My students, however, often suggested that more effort should be put into preserving existing species, such as the California condor, before investing in reclaiming lost animals. One of my students said that this technology should be used to help save the northern white rhino, for which there are no breeding pairs in existence. While students loved the idea of seeing extinct animals brought back, they felt that the environments in which they lived had to first be preserved for this effort to be meaningful.
That said, a few students felt very strongly that all of humanity had a strong moral responsibility to bring these species back. Some students also argued that bringing back extinct animals will also benefit entire ecosytems, so that the impact on the species alone wasn’t the major issue. One point that all students seemed to agree upon was that there is a difference between a species that has recently gone extinct due to humanity’s influence, and ancient species. Nobody wanted to see dinosaurs brought back.
Shawn Smallman, 2016
In less than six minutes, this brief video from WorldPopulationHistory.org covers two millennia of the earth’s population growth. The final 20 seconds are visually powerful, and make clear why it is impossible to discuss environmental issues without addressing population.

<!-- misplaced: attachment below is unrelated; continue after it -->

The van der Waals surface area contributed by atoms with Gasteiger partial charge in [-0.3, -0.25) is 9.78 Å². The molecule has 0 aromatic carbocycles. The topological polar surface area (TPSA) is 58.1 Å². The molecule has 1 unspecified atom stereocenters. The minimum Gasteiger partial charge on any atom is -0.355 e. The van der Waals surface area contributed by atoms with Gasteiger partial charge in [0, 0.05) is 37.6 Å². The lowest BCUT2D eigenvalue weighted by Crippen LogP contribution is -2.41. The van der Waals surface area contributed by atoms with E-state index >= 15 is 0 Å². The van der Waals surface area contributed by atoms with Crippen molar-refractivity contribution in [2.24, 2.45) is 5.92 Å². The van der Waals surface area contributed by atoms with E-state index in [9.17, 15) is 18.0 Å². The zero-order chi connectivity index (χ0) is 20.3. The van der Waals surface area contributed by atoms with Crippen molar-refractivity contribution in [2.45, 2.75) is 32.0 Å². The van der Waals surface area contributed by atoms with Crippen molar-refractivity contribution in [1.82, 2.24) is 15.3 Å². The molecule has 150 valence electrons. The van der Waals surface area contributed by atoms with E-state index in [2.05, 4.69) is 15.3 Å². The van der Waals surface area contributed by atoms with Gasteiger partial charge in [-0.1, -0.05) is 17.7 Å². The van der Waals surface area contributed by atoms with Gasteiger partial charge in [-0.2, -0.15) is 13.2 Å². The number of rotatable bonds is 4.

Shawn Smallman, 2016
Like many people, I came across Edward Tufte’s book the Visual Display of Quantitative Information years ago and was fascinated with the charts and images that it contained. The graph that showed the diminishing size of the French army in Russia, matched against weather conditions, is terrifying in its simplicity. I do think that when people can see data, they can grasp abstract concepts that they might not have the time or patience to engage otherwise. For this reason, I love this new GIF by Ed Hawkins of the University of Reading, which shows the increase in global temperatures between 1850 and 1916. This might be a good tool to embed in a course shell during the “Environment” week of an “Introduction to International and Global Studies” course. On my version you will have to double-click the GIF to activate it; you can also view it here: